Vocabulary

Mayday – international distress signal
Josef Essberger
The meaning of Mayday in international communications and how it came to be

PANdemics and Other PANs
Josef Essberger
PANdemic, PANorama, PAN-American and more

Get it?
Josef Essberger
get [something] (verb): receive, contract (a disease); understand – and many more meanings

Farewell to Holland
Josef Essberger
2020 should lay to rest the qualms of many English-speaking people over the exact name of that European country between Belgium and the North Sea—the one that’s famous for being low and flat (below sea-level in places) and for growing tulips. Is it Holland? Or Netherlands (or maybe “the Netherlands”)? We know they speak Dutch, […]

Filler Phrases that Give You Time
Josef Essberger
The fact of the matter is that sometimes you need time to think.

A Light-Year is a Measure of Distance, not Time
Josef Essberger
Superb demo by NASA

Nothing New in Fake News
Josef Essberger
Fake news has been a weapon of war among other things for millennia.

What’s the Joke?
Josef Essberger
What’s an ATM? What’s a PIN? What’s a pedant? What’s the joke?

Migrants or Refugees?
Josef Essberger
Europe’s politicians don’t seem to know the difference between a migrant and a refugee.

Veni, vidi, vici
Josef Essberger
Watch as Hillary Clinton abuses Julius Caesar’s famous words “Veni, vidi, vici” with her own.

House or home?
Josef Essberger
These two words may seem alike but actually they have rather different meanings. A house is a building that people live in. It stands on its own land (unlike, say, an apartment or flat) and often has a garden. It may be detached (not joined to another house), semi-detached (joined to one other house), or […]

How many “slugs” do you see here?
Josef Essberger
How many uses of the word “slug” do you see above? Can you write one sentence for each in the comment box below? illustration courtesy Andy Singer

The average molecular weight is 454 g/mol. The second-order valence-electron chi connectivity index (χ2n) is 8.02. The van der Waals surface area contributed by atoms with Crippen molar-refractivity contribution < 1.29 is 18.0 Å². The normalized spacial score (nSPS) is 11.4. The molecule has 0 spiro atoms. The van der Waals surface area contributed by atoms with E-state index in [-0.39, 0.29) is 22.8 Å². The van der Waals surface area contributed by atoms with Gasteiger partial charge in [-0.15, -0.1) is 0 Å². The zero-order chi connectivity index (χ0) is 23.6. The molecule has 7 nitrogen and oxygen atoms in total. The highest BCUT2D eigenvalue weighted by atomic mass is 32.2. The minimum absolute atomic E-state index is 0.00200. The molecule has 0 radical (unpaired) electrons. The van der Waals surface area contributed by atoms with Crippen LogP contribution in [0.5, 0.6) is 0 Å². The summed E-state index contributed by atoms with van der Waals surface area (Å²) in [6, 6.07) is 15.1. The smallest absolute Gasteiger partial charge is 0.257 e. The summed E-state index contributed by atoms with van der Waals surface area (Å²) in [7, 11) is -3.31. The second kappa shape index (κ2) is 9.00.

How many ‘scales’ can you see here?
Josef Essberger
How many uses of the word “scale” do you see

How many waves do you know?
Josef Essberger
Can you make one sentence for each of the four

What abbreviations and acronyms do you know?
Josef Essberger
An abbreviation is something like “Dr” or “Dr.” for “Doctor”, or “Ltd” or “Ltd.” for “Limited”. An acronym is made from the First Letters of other words, for example “NASA” for “National Aeronautics and Space Administration”, or “laser” for “Light Amplification by Stimulated Emission of Radiation”. What abbreviations and acronyms do you know?

footer versus footnote
Josef Essberger
A reader writes: “Is the word ‘footer’, now used in documents and written on one of your pages, a correct English word? I think it was created by Microsoft, and I believe the word ‘footnote’ would be more appropriate.” Let’s try to clear this up. I’m not sure whether the word “footer” was coined by […]

specially or especially?
Josef Essberger
Many people wonder if there is a difference between the adverbs “specially” and “especially”. Even native speakers aren’t always sure how to use them. In some cases they can actually mean the same thing, especially in informal speech. However, for the sake of simplicity, here are the basic differences

cannot or can not?
Josef Essberger
People often ask me whether they should write cannot (1 word) or can not (2 words).

Saying of the Day
Josef Essberger
A saying is a short, clever expression that usually contains advice or expresses some obvious truth. Many traditional sayings are still in general use today.

Idiom of the Day
Josef Essberger
An idiom is a group of words in current usage having a meaning that is not deducible from those of the individual words. For example, “to rain cats and dogs” – which means “to rain very heavily” – is an idiom; and “over the moon” – which means

current versus contemporary
Josef Essberger
These two words are very similar some of the time, but can also be very different. current is an adjective that means “belonging to the present time, happening